Retinopathy of prematurity, called ROP in the medical community, affects premature infants and newborns. The disease can be mild or severe. When first diagnosed in the 1940s, the condition was called retrolental fibroplasia. At that time ROP was the number one cause of childhood blindness. With advances in medical technology and treatment, smaller, younger infants are surviving and the rate of ROP is on the rise.
How Does Retinopathy of Prematurity Develop?
The vessels of the retina develop around the 16th week of gestation. During this time, these vessels grow from the optic disc. By the 32nd week of gestation, development from the ora serrata to the nasal area of the retina is complete. Development continues until the end of pregnancy with the large temporal area developed by the 40th to 42nd week of gestation.
Experts believe gap junctions caused by hyperoxic extrauterine conditions may be the cause of ROP. The “gaps” make it difficult, or impossible, for proper vascular growth. It is estimated at up to 50% of infants born weighing less than 2.75 pounds at birth will develop ROP. ROP often leads to irregular blood vessel growth after birth.
Mild Versus Severe Retinopathy of Prematurity
There is little known about why some cases of ROP resolve with immediate treatment and other cases advance. Two infants presenting with the same clinical condition can be subject to identical treatments and one patient may resolve while the other develops a more severe condition. Experts suspect genetics play an important part on treatment effect.
There are five stages of ROP. Patients are assessed for various factors before the disease is staged.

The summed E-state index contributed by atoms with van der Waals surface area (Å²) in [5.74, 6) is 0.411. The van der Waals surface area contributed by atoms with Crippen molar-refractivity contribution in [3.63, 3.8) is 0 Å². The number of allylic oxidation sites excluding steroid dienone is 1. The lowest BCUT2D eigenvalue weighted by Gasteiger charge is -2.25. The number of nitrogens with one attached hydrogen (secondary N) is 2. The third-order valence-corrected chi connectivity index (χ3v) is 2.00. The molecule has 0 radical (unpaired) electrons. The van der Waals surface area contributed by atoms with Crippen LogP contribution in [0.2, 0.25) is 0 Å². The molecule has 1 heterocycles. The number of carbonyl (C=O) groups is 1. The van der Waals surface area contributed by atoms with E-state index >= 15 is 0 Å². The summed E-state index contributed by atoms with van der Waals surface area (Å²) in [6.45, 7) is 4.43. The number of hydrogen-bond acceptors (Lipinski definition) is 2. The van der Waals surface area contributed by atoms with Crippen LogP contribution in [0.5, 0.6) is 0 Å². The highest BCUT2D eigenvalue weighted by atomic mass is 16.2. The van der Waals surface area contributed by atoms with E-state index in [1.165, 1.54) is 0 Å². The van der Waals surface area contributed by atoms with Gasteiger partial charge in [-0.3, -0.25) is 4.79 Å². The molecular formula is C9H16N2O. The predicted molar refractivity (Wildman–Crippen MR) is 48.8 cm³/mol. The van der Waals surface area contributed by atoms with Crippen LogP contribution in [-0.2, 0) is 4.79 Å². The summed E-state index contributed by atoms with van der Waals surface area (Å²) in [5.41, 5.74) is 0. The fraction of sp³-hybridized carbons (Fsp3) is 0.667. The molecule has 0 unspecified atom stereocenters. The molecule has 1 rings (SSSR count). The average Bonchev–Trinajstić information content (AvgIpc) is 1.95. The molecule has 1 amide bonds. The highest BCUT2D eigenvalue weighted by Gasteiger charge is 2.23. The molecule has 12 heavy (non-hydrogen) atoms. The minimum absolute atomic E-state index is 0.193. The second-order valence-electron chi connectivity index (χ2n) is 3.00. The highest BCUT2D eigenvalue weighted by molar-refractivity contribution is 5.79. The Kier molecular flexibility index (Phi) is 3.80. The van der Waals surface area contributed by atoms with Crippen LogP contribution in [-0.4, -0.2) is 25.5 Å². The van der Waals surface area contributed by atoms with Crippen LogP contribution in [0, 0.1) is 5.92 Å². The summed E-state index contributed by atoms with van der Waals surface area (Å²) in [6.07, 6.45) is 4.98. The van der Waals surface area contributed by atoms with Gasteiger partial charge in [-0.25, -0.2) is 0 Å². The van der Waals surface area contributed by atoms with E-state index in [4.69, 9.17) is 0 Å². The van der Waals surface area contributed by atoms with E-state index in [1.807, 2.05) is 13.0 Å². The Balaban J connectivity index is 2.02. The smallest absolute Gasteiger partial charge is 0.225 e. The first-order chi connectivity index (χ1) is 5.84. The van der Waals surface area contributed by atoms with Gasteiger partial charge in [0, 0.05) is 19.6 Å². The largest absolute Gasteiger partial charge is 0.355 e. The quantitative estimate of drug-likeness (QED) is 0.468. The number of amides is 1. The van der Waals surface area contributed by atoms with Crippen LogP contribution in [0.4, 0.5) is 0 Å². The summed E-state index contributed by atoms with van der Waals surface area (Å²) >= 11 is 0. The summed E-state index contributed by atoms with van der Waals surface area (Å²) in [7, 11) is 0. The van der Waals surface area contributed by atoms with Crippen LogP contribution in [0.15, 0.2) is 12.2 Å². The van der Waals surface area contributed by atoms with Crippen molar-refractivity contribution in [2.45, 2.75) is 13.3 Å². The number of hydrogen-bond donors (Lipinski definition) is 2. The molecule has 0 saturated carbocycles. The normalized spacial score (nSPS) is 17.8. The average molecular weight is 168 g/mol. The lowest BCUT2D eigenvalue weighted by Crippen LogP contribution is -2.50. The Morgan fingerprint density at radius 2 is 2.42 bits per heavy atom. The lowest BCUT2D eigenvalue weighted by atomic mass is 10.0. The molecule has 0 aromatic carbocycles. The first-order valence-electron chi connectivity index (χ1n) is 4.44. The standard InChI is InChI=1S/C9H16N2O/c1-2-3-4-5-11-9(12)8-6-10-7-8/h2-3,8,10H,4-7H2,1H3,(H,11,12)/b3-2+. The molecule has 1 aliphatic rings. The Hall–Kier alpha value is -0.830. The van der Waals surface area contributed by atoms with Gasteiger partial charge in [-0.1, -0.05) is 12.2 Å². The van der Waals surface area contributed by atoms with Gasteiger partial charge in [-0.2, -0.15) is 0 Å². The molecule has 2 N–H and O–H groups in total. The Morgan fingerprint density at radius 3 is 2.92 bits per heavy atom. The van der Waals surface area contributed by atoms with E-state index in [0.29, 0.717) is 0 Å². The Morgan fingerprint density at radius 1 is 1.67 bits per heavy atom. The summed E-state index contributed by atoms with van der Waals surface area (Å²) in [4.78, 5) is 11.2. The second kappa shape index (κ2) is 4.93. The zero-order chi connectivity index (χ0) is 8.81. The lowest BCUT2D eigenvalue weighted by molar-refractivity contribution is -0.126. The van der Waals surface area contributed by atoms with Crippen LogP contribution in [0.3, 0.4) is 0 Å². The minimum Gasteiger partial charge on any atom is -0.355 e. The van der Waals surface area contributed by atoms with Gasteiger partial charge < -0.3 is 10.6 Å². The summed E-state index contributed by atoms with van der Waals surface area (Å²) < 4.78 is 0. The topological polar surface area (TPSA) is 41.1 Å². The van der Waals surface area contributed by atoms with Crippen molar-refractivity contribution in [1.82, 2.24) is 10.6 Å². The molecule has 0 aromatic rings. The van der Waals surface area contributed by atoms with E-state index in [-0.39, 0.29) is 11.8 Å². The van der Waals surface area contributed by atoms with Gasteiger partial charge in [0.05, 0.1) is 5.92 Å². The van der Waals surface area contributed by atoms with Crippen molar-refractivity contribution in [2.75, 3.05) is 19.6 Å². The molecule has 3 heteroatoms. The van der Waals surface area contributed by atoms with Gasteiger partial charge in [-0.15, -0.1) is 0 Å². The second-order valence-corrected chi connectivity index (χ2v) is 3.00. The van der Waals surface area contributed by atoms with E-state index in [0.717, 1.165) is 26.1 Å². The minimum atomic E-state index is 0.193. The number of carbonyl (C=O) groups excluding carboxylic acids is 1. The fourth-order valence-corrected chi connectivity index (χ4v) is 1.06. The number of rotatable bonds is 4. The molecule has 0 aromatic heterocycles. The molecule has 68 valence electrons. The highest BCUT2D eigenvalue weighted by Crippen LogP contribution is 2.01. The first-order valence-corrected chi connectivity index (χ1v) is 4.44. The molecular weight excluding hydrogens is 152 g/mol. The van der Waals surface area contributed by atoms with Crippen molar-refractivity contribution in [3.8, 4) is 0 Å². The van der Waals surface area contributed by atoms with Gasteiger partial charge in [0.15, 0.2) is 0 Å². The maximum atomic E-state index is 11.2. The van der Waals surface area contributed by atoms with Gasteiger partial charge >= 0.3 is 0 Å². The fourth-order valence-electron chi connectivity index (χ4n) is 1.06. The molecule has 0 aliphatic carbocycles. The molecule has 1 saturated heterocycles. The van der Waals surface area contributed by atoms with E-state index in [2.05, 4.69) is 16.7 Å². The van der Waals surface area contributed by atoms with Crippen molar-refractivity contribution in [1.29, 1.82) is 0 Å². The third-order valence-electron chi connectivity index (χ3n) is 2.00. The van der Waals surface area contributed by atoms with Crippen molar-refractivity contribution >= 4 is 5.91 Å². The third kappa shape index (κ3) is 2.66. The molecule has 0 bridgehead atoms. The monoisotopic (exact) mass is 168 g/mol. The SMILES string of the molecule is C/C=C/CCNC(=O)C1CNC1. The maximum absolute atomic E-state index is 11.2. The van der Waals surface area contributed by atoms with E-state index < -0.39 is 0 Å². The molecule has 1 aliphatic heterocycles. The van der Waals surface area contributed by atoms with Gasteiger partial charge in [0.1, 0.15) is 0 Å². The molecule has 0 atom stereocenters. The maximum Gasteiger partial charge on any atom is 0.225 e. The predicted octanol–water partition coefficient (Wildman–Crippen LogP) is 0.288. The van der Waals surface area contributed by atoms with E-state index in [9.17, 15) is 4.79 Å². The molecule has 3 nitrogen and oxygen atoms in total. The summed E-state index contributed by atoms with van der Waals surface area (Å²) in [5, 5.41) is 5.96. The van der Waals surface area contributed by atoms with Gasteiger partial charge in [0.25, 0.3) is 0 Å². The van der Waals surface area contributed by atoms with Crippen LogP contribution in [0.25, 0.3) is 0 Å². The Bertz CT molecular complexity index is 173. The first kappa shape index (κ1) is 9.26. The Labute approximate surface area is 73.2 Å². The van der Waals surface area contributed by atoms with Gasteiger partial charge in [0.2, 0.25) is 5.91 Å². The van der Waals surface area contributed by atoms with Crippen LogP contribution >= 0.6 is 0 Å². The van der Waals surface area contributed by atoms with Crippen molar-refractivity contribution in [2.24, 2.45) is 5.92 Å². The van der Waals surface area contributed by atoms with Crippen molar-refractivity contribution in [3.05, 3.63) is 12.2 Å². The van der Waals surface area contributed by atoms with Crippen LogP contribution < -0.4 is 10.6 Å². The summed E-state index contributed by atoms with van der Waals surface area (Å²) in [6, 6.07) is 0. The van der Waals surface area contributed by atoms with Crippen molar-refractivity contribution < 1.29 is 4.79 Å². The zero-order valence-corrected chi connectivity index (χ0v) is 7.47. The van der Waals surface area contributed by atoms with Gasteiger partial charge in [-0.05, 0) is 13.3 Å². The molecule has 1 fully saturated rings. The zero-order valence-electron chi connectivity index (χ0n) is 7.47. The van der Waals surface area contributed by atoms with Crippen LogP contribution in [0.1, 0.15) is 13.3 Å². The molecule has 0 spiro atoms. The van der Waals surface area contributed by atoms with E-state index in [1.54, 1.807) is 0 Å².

- Stage 1: Mild abnormalities in vessel growth.
- Stage 2: Moderate abnormalities in vessel growth.
- Stage 3: Severe abnormalities in vessel growth.
- Stage 4: Severe abnormalities in vessel growth with partial retina detachment.
- Stage 5: Complete retinal detachment.
Symptoms of Retinopathy of Prematurity
Mild and moderate stages of ROP require an eye exam to diagnose. Typically, eye exams are part of the patient workup if risk factors for ROP exist, including prematurity or very low birth weight. Severe cases may be diagnosed with eye exam are symptoms are recognized. Symptoms may include:
- Crossing of the eyes
- Nearsightedness (severe)
- Irregular eye movements
Treatment for Retinopathy of Prematurity
The aim of treatment is to stop irregular blood vessel growth. Cryotherapy or laser therapy may be used to stop vessel growth. If the retina has detached, laser therapy is not an option. Doctors may suggest surgery to reattach the retina.
About 10% of infants with ROP will develop a more severe stage of the disease. Lasting vision problems and blindness may occur. However, most mild cases resolve with treatment.